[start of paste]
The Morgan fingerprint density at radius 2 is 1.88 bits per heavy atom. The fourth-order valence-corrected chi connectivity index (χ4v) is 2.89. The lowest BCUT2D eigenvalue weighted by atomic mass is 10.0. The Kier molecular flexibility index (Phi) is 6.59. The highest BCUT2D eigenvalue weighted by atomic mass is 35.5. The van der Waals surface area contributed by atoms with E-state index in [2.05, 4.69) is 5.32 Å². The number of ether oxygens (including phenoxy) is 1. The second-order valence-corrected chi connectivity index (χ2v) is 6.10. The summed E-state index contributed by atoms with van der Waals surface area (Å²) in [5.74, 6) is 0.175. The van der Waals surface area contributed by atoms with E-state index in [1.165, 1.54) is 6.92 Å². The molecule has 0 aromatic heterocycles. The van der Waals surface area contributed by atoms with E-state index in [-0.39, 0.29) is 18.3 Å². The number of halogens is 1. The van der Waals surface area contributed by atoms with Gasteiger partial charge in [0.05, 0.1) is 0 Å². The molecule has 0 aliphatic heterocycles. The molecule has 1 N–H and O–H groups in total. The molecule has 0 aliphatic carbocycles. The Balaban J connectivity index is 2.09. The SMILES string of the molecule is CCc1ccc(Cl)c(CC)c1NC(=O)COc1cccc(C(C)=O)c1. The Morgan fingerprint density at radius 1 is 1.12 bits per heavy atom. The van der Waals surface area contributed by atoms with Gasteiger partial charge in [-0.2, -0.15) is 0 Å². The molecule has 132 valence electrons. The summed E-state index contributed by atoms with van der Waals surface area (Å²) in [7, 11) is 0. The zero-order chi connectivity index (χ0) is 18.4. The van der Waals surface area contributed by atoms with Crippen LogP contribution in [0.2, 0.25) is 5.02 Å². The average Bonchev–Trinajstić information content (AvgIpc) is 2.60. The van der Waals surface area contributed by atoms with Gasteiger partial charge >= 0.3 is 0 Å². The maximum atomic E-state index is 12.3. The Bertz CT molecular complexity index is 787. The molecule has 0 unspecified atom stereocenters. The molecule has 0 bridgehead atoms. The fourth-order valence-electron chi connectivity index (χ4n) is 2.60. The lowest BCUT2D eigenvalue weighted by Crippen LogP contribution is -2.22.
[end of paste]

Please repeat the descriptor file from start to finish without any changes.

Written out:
The Morgan fingerprint density at radius 2 is 1.88 bits per heavy atom. The fourth-order valence-corrected chi connectivity index (χ4v) is 2.89. The lowest BCUT2D eigenvalue weighted by atomic mass is 10.0. The Kier molecular flexibility index (Phi) is 6.59. The highest BCUT2D eigenvalue weighted by atomic mass is 35.5. The van der Waals surface area contributed by atoms with E-state index in [2.05, 4.69) is 5.32 Å². The number of ether oxygens (including phenoxy) is 1. The second-order valence-corrected chi connectivity index (χ2v) is 6.10. The summed E-state index contributed by atoms with van der Waals surface area (Å²) in [5.74, 6) is 0.175. The van der Waals surface area contributed by atoms with E-state index in [1.165, 1.54) is 6.92 Å². The molecule has 0 aromatic heterocycles. The van der Waals surface area contributed by atoms with E-state index in [-0.39, 0.29) is 18.3 Å². The number of halogens is 1. The van der Waals surface area contributed by atoms with Gasteiger partial charge in [0.05, 0.1) is 0 Å². The molecule has 0 aliphatic heterocycles. The molecule has 1 N–H and O–H groups in total. The molecule has 0 aliphatic carbocycles. The Balaban J connectivity index is 2.09. The SMILES string of the molecule is CCc1ccc(Cl)c(CC)c1NC(=O)COc1cccc(C(C)=O)c1. The Morgan fingerprint density at radius 1 is 1.12 bits per heavy atom. The van der Waals surface area contributed by atoms with Gasteiger partial charge in [-0.2, -0.15) is 0 Å². The molecule has 132 valence electrons. The summed E-state index contributed by atoms with van der Waals surface area (Å²) in [7, 11) is 0. The zero-order chi connectivity index (χ0) is 18.4. The van der Waals surface area contributed by atoms with Crippen LogP contribution in [0.2, 0.25) is 5.02 Å². The average Bonchev–Trinajstić information content (AvgIpc) is 2.60. The van der Waals surface area contributed by atoms with Gasteiger partial charge >= 0.3 is 0 Å². The maximum atomic E-state index is 12.3. The Bertz CT molecular complexity index is 787. The molecule has 0 unspecified atom stereocenters. The molecule has 0 bridgehead atoms. The fourth-order valence-electron chi connectivity index (χ4n) is 2.60. The lowest BCUT2D eigenvalue weighted by Crippen LogP contribution is -2.22.